Porcelain plate imprinted with the photographic image of a female head in pasta and marinara sauce.
Muniz appropriates the head of Medusa from Caravaggio’s painting of the snake-haired Gorgon from Greek mythology, "Medusa" painted in ca. 1597. This piece is typical of Muniz’s work in which he recreates a well-known image from art history, “draws” it in an untraditional medium, such as sugar, thread, chocolate syrup, or as in this work, pasta and marinara sauce, and photographs it. However, unlike many of his other works in which the photograph is the end product, in this piece, he went one step further and transposed the photographic image on to a plate.
Groups of figures sit crowded around tables in a dark, smoky interior. In the foreground a man dressed in white hose and a red cap leans on a barrel, his tankard placed at his feet, and looks directly ahead out of the scene. To his left several men cluster around a table to drink and smoke, while other dimly lit figures sit and move about in the background.
A group of peasants, consisting mostly of men, are gathered in a dark interior to smoke, drink, and converse.
Jar with grey-green celadon glaze; top half of vessel is filled with an assortment of figures, birds, and architectural elements in a tiered arrangement.
This "hunping," or funerary urn, with celadon glaze covering the body possesses an assortment of figures and architecture in a tiered arrangement. The hunping reflects the southern tradition of "burial of the summoned soul." Placed in a tomb together with armrests, banqueting tables, food, and drink, it was hoped that the soul of the deceased would return to reside in the urn, entering, in this particular case, through the gate that appears to lead directly into the vessel. The auspicious birds and figures represent mystical entities that could guide the soul to be reborn in paradise.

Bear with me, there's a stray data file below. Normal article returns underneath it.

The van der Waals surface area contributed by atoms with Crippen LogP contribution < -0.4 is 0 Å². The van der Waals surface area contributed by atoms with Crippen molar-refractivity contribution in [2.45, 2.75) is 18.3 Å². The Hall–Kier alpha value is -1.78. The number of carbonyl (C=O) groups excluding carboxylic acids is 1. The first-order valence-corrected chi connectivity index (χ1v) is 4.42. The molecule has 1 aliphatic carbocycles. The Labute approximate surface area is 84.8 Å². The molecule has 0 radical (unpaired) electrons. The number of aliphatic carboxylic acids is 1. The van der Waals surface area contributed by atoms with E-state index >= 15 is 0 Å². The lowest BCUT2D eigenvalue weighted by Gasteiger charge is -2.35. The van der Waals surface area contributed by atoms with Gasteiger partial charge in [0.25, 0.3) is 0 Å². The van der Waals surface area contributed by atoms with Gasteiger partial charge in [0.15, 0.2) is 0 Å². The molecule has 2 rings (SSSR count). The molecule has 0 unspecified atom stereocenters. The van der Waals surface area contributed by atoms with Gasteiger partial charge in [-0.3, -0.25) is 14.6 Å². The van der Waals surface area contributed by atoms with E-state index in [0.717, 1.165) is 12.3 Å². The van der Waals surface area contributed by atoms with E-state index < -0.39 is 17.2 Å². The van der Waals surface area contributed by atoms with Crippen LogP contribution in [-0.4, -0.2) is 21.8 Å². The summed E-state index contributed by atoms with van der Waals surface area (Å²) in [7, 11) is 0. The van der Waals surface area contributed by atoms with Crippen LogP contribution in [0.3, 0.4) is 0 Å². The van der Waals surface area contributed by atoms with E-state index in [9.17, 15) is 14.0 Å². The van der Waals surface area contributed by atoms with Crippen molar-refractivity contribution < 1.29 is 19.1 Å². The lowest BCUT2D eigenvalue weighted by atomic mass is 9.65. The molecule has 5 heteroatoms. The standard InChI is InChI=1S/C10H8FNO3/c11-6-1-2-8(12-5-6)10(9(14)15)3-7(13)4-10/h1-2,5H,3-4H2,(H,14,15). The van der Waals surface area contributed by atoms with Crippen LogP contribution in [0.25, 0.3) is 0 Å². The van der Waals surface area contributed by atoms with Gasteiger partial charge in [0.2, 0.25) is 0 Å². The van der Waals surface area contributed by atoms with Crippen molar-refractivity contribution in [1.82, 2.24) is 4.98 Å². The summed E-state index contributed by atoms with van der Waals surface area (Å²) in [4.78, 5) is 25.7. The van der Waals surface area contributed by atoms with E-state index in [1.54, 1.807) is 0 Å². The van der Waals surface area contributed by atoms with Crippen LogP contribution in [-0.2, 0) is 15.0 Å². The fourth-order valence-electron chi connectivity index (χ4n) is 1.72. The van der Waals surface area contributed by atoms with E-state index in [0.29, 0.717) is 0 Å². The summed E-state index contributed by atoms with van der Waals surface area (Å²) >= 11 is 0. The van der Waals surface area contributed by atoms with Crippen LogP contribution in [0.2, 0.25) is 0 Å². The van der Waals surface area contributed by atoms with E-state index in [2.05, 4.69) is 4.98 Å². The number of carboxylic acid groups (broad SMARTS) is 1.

This is a spherical shaped glass inkwell with sterling silver overlay in intricate designs of flowers and plants. The top half of the sphere, which opens horizontally, is the lid.
As with most objects of daily use, inkwells could be modest and utilitarian or more fanciful, the latter employing lavish use of precious materials to reflect and enhance the status of the possessor. Inkwells in the UMMA collections demonstrate a rich variety of materials, including silver, crystal, ceramic, and metal. Some pre-date the emergence of the fountain pen, and many mark the transition from a quill or nib pen to the convenience of the pocket pen commonly found today. Inkwells are avidly collected by those who value the artistry that went into the creation of a beautiful object for everyday life.
This cup is fashioned from a coconut shell set in a shallow bowl supported on a long, narrow stem and held in place by three straps and a tall neck band. The shallow domed lid has a plain, overhanging rim and terminates in a finial with a statuette of a nude sea nymph and serpent. The metalwork is densely decorated with various masks, animals, fantastic creatures, and vegetal ornament.
This richly decorated cup combines precious metalwork with the shell of an exotic fruit, a coconut, to create a marvelous artwork that would have manifested the status of its owner. The embossed and engraved decoration of the metalwork teems with vegetal motifs, fish, deer, a horse, and fantastic creatures suggestive of the bounty of nature.
Deep, thick-walled gray teabowl with intentionally unever lip and body texture that brings out a range of gray tones in the glaze.
This unusually deep bowl in a warm gray glaze is said to be by Sen Sôshu X, the tenth-generation head of the Mushanokôji School of Tea. In evaluating a teabowl from a tea master, one looks not for slick professional skill, but for traces of the maker’s character. The generous, rounded shape of this teabowl seems to reflect an open, magnanimous personality.
Gray silk damask woven in an arare pattern, with partial hon hitta shibori designs and shifuku (tea caddy pouch) design embroidered with silk and metallic thread
This kimono required a labor intensive technique called shibori, in which hundreds of hours would have been spent tying up each small section where white can be seen on the fabric before immersing it in dye. Shibori textiles are very expensive due to the time and skill required to produce them.
It is a round, stoneware plate. Clay is red covered with mottled grayish glaze and painted with underglaze iron and white slip. Imperfection of clay was resulted in occasional bumps on surface. Six spur marks are visible on the bottom. Slab is roughly cut (deliberately); the plate is in slightly convex shape. Artist’s seal with underglaze iron appears on the bottom.
The plum tree has white blossoms. The plate is intended for serving sweets or food in tea ceremony.